A Surge in Crappy Policiing

I’ve blogged time and again about violence in gentrifying neighborhoods, which is one of the chief themes of crime in Atlanta. East Atlanta has been the center of this in recent months—see the second of those two links for specifics—and recently, the police held a press conference where they talked about how they were stepping up patrols in an effort to catch some of the perpetrators.

Now we have some of the results of this surge, and they’re superficially pretty:

DeKalb County’s police chief says his department is taking action against a recent string of crime in the area. Chief Cedric Alexander says the department is seeing results from a recent surge of police activity… In eight days, DeKalb police say the teams have made 75 arrests and written 105 citations. In all, crime in the area had been reduced by 42 percent.

Well, that sounds great: let’s get these punks off the streets. It’s well-attested, though probably rather exaggerated, that crime goes up in the summertime, because teenage punks are out of school and bored.

But upon closer examination, it’s unclear whether we’re any safer:

“For me as a police chief, it’s very troubling. For me as a citizen of the county, it’s very troubling. For myself as a psychologist, it’s very troubling,” Alexander said. “So on a very number of veins, I find it very and I’m very much concerned because these are young kids that are out there unsupervised that we arrest over and over and over. And we find ourselves re-arresting them and find ourselves sending them back the street sometime before we get back out there.”

Kind of cool that the police chief is a psychologist: this might make for interesting fiction. But read what the man says: if his cops are arresting the same kids over and over, then what they aren’t doing is arresting the kids for anything important. If these kids were guilty of, or even chargeable with, major crimes like murder or strong-arm robberies, even as kids they wouldn’t be released to be rearrested—they’d be in custody.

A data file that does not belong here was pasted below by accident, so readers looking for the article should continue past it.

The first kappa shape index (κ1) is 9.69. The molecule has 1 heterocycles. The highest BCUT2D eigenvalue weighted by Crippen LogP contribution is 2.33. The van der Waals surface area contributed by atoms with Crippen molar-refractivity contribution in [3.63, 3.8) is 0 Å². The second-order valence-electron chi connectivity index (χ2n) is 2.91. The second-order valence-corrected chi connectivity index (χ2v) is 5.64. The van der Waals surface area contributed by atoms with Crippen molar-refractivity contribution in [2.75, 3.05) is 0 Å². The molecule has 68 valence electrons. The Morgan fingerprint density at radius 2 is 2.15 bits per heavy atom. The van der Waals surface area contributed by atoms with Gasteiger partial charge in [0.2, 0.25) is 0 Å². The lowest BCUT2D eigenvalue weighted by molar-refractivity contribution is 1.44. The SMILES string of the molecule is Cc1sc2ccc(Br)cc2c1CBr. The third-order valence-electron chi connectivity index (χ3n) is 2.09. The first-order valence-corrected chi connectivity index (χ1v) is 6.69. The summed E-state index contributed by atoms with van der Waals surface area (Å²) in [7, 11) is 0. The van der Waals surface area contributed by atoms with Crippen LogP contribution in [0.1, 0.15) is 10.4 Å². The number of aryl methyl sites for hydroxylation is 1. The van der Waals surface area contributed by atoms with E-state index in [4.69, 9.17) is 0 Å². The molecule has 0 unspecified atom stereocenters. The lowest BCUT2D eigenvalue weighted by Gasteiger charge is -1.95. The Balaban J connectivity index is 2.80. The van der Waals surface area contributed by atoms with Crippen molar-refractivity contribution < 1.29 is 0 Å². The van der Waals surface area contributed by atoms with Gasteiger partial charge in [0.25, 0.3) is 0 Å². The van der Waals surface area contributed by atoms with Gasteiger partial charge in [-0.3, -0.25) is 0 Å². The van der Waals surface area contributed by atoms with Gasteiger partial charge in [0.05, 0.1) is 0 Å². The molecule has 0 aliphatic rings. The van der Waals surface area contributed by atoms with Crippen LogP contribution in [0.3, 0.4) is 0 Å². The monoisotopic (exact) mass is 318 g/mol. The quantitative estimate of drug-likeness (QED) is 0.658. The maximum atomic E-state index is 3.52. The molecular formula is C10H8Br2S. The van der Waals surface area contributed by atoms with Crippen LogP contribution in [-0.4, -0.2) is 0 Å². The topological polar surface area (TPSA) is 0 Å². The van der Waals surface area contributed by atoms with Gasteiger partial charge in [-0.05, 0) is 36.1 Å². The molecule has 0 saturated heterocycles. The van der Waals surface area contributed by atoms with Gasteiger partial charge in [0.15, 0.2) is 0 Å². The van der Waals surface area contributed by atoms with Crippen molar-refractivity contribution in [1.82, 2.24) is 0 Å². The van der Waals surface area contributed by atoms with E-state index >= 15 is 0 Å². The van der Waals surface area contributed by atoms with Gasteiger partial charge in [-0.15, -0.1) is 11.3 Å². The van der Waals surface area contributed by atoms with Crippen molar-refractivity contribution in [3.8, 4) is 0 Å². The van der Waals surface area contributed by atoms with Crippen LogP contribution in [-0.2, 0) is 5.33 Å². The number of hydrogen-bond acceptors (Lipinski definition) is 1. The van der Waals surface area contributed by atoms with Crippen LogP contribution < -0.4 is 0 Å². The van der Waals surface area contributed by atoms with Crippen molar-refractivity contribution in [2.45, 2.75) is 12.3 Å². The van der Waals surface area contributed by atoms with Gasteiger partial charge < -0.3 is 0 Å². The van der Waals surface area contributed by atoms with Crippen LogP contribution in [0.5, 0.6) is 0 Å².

So what we know is that these kids aren’t doing anything really harmful. I’m going to guess traffic issues, maybe as far as suspended or nonexistent licenses; graffiti; underage drinking; maybe some minor weapon possession like jackknives. And, of course, weed. Black kids (and in this part of DeKalb County, it’s a certainty that the kids are black) smoke weed at about the same level as their white peers, but are much, much more likely to be arrested for it, and much more likely to be treated as criminals instead of good kids in trouble.

So this “surge” resulted in some probably pretty high percentage of 75 arrests being for weed, and into the system those kids go, up until now just bored, and now essentially barred from meaningful employment, which in my more cynical moments I feel is the primary purpose of the War on Some Drugs. And are we safer? Get real. These cops can’t even find the criminals who are so dumb they get caught on camera:

Decatur police hope new surveillance pictures will help solve one recent robbery and perhaps others.

Investigators are scrambling to solve a string of crimes in the area this month.

Police say the two men seen in the photos are suspects in a July 6 robbery on New Street in Decatur.

According to investigators, the two drove away in a stolen Mercedes after confronting a woman while she worked in a building, stealing her purse and a laptop computer.

Police believe the two men and a third suspect are tied to other robberies in DeKalb County.

Technically, Decatur, while in DeKalb County, has its own police force. But the point remains: police “surges” catch a lot of little fish, but it takes real work to catch the ones who really do us some harm.


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